Professor Steve Reid is one of the lead educators on the University of Cape Town’s free online course, “Medicine and the Arts: Humanising Healthcare.” Here, he discusses the potential of thinking in an interdisciplinary way about medicine, the arts and humanities.
Science has been constructed as a separate endeavour to art and the humanities, and the two “cultures” – as they were described in the famous lecture by CP Snow in 1959 – are often considered as mutually exclusive.
As medical technology becomes more accessible and pervasive, western medical practice is increasingly facing the criticism of depersonalization and a lack of caring. Are the arts and the humanities an answer?
Exploring the relationship between medicine and the arts
Our course will explore some of the facets of the relationship between medicine and the arts, including the humanities, in order to show the potential of thinking in an interdisciplinary way.
Different academic disciplines have their own languages, norms and ways of seeing the world – different cultural frameworks indeed. But when they are applied to the same topic or phenomenon simultaneously, they can give rise to exciting and original insights and interventions.
Western medicine imagines a “positivist” world of facts and evidence and quantification, whereas the arts and humanities are intentionally interpretive and reflexive.
The emerging field of the medical and health humanities
The emerging field of the medical and health humanities brings them together in dialogue, seeking a productive synergy. This interdisciplinary field is a stimulating arena of thought and study, because it potentially gives us the space to expand our intellectual horizons and posit ideas to redress the limits of healthcare in the 21st century.
We use the term “medical” broadly to indicate the techniques and approach of the western biomedical model, including health professionals other than medical doctors. But the term “medical humanities” means many different things to different people, and so it might be useful to outline what this course is not about.
Making medicine more human
Our focus – “making medicine more human” – is only one interpretation of the idea. Another interpretation is the field of “art therapy” – including music, drama or visual art therapy – which we will only touch on.
Our presenters provide a few examples of “arts in medicine” – such as the exhibition of sculptures or visual art, or the performance of music in a hospital setting – but this is also not a major focus.
Rather, we want to deal with the issues conceptually and theoretically, but applied to practical examples.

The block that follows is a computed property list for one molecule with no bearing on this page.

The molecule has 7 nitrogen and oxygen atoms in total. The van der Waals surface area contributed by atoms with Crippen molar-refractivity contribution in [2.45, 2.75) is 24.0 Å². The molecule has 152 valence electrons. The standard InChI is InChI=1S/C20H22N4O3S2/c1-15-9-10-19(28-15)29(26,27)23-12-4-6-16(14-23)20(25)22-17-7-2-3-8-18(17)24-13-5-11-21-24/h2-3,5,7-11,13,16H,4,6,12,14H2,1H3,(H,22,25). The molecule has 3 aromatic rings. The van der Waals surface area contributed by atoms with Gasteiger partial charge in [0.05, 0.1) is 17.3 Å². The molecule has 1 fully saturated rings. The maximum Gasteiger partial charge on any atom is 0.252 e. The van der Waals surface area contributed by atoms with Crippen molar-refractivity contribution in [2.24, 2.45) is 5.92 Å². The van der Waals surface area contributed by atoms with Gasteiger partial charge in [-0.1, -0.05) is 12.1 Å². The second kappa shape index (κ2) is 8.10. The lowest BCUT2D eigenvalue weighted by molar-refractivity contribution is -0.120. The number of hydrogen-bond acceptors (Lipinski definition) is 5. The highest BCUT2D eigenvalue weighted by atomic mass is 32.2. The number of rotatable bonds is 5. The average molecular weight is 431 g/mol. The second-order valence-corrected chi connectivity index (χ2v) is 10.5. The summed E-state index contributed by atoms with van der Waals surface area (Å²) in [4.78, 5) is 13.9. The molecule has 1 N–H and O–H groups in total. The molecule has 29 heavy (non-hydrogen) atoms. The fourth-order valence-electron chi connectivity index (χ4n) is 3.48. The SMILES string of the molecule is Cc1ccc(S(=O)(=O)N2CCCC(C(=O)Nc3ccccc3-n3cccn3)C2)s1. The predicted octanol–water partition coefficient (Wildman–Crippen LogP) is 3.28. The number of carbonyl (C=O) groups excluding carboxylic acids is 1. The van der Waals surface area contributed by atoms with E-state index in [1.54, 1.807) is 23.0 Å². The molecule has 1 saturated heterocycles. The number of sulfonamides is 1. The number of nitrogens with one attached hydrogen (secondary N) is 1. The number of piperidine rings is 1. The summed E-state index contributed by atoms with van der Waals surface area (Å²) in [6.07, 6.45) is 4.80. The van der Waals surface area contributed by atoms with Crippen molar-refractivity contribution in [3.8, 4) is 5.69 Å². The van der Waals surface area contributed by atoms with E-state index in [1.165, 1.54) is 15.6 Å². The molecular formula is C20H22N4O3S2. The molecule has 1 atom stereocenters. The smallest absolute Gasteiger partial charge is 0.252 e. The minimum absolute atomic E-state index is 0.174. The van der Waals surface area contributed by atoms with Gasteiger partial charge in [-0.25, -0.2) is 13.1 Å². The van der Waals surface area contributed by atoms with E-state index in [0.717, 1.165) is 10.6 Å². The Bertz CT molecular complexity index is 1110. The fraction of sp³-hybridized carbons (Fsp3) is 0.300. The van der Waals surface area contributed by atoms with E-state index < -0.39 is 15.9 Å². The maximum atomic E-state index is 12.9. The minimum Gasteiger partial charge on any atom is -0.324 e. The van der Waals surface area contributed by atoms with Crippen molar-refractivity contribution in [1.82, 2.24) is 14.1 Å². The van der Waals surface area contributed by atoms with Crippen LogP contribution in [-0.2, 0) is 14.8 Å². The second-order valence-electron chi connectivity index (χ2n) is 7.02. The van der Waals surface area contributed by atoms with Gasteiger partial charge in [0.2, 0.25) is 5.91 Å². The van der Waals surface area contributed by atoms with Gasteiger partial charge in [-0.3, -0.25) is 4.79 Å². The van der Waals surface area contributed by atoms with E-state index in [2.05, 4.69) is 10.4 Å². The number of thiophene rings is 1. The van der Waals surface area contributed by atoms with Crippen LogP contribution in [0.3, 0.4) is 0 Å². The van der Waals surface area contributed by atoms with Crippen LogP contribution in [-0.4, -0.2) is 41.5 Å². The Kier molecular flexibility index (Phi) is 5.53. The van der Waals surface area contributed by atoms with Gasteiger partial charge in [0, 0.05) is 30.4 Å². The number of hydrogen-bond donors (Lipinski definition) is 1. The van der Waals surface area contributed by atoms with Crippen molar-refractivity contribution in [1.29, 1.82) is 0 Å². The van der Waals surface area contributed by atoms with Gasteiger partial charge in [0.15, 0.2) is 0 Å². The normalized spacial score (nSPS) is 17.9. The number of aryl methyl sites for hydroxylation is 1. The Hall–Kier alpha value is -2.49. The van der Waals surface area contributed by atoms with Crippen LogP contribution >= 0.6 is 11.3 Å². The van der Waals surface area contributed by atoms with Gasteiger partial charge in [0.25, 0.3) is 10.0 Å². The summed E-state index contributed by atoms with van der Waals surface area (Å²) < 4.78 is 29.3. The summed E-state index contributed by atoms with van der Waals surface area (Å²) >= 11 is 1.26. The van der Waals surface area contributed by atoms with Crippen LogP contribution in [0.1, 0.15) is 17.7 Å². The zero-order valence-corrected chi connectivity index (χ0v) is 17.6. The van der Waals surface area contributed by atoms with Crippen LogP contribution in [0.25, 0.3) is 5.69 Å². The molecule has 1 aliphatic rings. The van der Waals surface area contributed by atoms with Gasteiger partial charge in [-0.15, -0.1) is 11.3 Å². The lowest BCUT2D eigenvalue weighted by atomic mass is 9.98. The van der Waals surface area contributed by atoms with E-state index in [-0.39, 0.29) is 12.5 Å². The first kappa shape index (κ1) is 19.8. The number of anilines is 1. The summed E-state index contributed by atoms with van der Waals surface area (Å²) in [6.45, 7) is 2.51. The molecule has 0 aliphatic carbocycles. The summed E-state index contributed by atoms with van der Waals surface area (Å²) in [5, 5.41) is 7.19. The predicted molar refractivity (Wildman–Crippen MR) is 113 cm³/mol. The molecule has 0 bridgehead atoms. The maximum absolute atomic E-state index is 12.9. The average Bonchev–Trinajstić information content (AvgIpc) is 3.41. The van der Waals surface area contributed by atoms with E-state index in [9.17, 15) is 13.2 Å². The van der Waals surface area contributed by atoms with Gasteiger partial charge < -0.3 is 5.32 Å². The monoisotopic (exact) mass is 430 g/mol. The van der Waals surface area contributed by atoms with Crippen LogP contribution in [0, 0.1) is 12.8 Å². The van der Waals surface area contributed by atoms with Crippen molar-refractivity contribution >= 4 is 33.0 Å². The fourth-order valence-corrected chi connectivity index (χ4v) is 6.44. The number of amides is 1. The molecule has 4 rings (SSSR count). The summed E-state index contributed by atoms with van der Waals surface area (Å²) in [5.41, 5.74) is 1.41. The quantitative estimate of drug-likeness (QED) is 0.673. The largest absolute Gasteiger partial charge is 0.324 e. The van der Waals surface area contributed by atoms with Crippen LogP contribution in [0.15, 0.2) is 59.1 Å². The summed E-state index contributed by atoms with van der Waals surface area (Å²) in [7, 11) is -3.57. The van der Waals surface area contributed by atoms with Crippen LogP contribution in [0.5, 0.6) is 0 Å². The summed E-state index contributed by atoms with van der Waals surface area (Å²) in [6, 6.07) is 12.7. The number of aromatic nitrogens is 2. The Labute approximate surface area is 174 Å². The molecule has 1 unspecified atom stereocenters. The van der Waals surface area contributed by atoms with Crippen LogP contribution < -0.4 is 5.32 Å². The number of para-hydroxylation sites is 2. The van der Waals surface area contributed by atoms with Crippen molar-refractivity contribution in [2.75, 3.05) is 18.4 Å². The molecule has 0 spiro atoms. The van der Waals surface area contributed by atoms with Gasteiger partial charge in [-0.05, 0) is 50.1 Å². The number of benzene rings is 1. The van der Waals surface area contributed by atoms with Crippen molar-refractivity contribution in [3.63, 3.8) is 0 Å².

The convergence of evidence from different sources
“Consilience” is the proper term to indicate that the convergence of evidence from different sources, particularly science and art, can lead to strong conclusions.
Looking at medicine from the perspective of the humanities – such as history or anthropology, for example – gives us a much deeper understanding of what medicine is doing and why. Looking at art and the humanities from the perspective of medicine is an intriguing exercise, because it opens up new ways of seeing.
Approaching from unique perspectives
An important perspective for us at the University of Cape Town is that which emanates from the “global south.” Particularly in the South African context, this perspective is rooted in a history of enormous division and inequality in society.
We hope that our contribution to the global conversation in medical humanities will highlight the issues and voices that are not otherwise heard in the so-called mainstream literature.
Bringing disparate aspects of life together
On a personal note, as an enthusiastic musician and a medical practitioner, I struggled for many years to find ways to bring these disparate aspects of my life together. When I started to see that the differences between them were not as great as I assumed, coded as they are by different languages and paradigms – different ways of seeing and being – I started to find more areas of synergy.
I have found that the passion and enthusiasm that I feel for music can be integrated into my work as a teacher and researcher.
For example, once I started to regard lectures as similar to musical performances, I gave much more attention to rehearsal and style of delivery. And I enjoyed them more – they have become opportunities to “play” the music of the daily work with which I am involved, using skills in interpretation and oratory in the place of a musical instrument.
If you’d like to bring perspectives from the sciences, the arts and humanities together, and apply them to your context, wherever you are in the world, join “Medicine and the Arts: Humanising Healthcare” now.